5)    Make sure you are eating enough. If you cut back on your calorie intake too much, then your body responds by trying to conserve its fat stores. The feeling of hunger can also lead people to do crazy things, like eat an entire cake in one sitting. If you are trying to lose weight, it is recommended to cut back your calorie intake by 20% or less. This will result in a slow, but sustainable weight loss.

6)   Be active. Exercise not only burns calories while you are doing it, but also increases your metabolism so you burn more while doing nothing. Sounds great hey? Regular exercise is also known to increase productivity, improve sleep, improve your mood and help control anxiety and depression.

So the next time you hear about a fad diet that promises rapid weight loss with little effort, ask yourself a few questions: Could I eat like this every day for the rest of my life? Am I cutting out too many foods I enjoy? Are there any food groups missing that may compromise my nutrition (dairy—calcium, carbohydrates—energy)? Does this diet provide me with enough calories to get me through the day? If you answer yes to any of these, then maybe you should reconsider. I believe the best way to make a permanent change to do it one small step at a time.

Written by Deanna Ibbitson, M.Sc., CPT

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About dinutrition

I hold a Master of Science degree in Human Nutrition. As you can imagine, food is a pretty big part of my life. However, I also enjoy painting, muay thai (yes I can throw a punch), yoga, writing, and am a certified personal trainer.

Posted on February 11, 2012, in Diets & Weight Loss and tagged , , , . Bookmark the permalink. 8 Comments.

  1. http://www.theglobeandmail.com/life/the-hot-button/goodbye-dairy-hello-coffee-why-did-harvard-create-a-healthy-eating-guide/article2166604/


    what do you think? i mean at the end of the day, a guide is just a guide. but it’s interesting to read about harvard’s opinion on dairy etc and how govt guides are influenced by big bussiness lobbyists..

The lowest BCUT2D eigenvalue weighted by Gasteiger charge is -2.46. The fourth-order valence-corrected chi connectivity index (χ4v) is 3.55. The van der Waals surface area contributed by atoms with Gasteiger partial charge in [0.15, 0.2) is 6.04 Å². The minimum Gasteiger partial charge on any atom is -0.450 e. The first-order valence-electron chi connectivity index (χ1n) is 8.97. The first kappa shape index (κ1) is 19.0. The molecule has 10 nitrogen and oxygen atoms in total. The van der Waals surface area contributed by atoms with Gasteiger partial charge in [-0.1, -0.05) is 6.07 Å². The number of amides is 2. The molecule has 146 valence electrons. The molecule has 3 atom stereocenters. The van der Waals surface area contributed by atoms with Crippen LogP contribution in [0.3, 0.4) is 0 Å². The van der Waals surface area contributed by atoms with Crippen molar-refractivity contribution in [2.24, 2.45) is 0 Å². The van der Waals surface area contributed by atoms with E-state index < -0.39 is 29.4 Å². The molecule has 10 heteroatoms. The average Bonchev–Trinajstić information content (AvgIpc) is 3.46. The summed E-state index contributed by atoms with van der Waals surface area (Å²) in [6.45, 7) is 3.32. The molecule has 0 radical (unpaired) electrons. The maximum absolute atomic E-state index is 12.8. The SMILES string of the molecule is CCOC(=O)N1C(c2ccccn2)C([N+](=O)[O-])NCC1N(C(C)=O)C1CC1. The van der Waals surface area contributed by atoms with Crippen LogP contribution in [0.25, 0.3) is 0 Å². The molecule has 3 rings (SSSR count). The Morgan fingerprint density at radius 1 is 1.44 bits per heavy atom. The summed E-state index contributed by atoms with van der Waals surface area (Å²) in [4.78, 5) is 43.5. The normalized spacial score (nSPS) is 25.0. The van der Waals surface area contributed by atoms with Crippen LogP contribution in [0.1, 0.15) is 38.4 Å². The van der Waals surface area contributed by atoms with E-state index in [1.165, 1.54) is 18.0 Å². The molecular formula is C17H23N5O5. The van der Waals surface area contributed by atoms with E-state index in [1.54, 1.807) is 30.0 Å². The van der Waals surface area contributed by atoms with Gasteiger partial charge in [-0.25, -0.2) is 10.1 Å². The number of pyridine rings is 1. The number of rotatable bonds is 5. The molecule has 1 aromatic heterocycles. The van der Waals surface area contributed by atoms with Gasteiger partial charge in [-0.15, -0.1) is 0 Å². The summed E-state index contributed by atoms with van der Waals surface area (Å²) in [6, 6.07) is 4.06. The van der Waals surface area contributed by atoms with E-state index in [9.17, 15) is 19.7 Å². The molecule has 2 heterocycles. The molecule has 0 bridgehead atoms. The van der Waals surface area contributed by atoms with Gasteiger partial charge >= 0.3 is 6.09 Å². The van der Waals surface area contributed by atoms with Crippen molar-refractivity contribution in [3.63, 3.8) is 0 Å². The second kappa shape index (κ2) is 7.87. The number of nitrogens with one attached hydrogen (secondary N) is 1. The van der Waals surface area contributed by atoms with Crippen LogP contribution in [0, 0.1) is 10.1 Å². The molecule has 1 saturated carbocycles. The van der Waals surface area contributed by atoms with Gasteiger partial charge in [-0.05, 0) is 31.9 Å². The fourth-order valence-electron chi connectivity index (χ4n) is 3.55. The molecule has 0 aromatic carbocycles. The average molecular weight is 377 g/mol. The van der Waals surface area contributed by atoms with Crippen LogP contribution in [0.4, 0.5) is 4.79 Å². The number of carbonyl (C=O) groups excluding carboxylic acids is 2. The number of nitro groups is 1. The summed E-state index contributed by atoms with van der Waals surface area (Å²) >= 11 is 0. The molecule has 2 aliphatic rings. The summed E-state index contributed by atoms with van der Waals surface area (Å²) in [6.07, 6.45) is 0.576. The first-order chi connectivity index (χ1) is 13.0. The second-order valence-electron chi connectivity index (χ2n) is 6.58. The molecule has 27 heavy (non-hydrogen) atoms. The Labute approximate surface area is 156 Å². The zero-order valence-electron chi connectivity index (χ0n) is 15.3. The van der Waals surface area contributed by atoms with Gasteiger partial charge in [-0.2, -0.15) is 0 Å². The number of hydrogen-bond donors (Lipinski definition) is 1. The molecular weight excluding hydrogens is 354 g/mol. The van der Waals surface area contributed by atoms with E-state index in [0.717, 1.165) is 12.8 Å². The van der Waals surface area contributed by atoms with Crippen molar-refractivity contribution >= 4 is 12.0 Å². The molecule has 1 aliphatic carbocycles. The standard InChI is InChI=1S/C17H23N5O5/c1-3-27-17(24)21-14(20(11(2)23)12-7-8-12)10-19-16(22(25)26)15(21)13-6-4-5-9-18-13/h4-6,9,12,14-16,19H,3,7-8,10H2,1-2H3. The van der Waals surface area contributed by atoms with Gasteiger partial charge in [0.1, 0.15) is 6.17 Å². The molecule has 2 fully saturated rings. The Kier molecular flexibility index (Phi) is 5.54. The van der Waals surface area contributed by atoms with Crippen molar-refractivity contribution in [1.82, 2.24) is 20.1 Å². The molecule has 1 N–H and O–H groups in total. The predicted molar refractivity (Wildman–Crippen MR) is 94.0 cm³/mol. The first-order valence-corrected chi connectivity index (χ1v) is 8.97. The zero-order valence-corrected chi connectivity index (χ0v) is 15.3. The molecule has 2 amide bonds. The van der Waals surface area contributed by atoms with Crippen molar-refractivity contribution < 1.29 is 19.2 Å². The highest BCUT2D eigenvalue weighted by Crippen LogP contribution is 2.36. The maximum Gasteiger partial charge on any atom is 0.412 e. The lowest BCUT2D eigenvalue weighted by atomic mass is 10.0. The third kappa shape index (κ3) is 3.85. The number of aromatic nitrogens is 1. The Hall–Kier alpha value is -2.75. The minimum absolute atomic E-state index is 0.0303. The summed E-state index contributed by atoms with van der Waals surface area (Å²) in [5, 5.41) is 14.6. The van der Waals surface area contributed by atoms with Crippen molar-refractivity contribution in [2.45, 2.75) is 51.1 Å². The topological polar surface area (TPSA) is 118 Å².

• That is interesting–I hadn’t seen that yet. I don’t really think that any guide is perfect (vegetarian and vegan food pyramids are good as well). I like how Harvard used a plate as a visual. I also don’t believe you need to eat dairy per se (I don’t), but you should include calcium-rich food (canned salmon, chia seeds, tofu, fortified beverages etc.). I think coffee and tea should count towards your fluid requirements). But I do believe that potatoes are good, as long as they aren’t deep fried or covered in fat and salt. Probably the most important thing to take from these two guides is to eat more (and a variety of) vegetables, and less meat (the opposite of what many people do.)

  2. Great article and message… something I wish I could get through to many patients!

  3. Just a comment on your “coffee and tea towards fluid requirements). I’ve heard that caffeineated drinks are actually diuretics. For instance for every cup of coffee you lose 1.2 cups water. What do you know about this? Thanks! AB

    • Hi Alex! From what I have read, caffeine is only a diuretic if you consume more than 300 mg (about 5 cups). Studies have shown that coffee and tea contribute to hydration the same as water. Here is one study: http://www.jacn.org/content/19/5/591.full
      Apparently caffeine makes your feel the urge to urinate when your bladder is less full, which makes it seem like you are losing more water when you actually aren’t.

  4. What are your thoughts on the Canadian Food Guide and other western food guides like it not being completely aimed towards health but instead geared towards economic interests and industry?

    • That is a great point! I would say that major food industry definitely has influence on the food guide (especially wheat and dairy), but to a lesser extent now than it used to be with the inclusion of “alternatives” (although wheat and dairy images on the guide still are predominant). On the other hand, if people actually did follow the food guides in respect to servings of meat and alternatives, there would be a much higher consumption of vegetables and a lower consumption of meat than there is now (which would not be favourable to beef and other meat industries). It is probably safe to assume that most North Americans eat more than 2 palm-sized servings of meat per day (not including alternatives such as tofu, nuts and beans).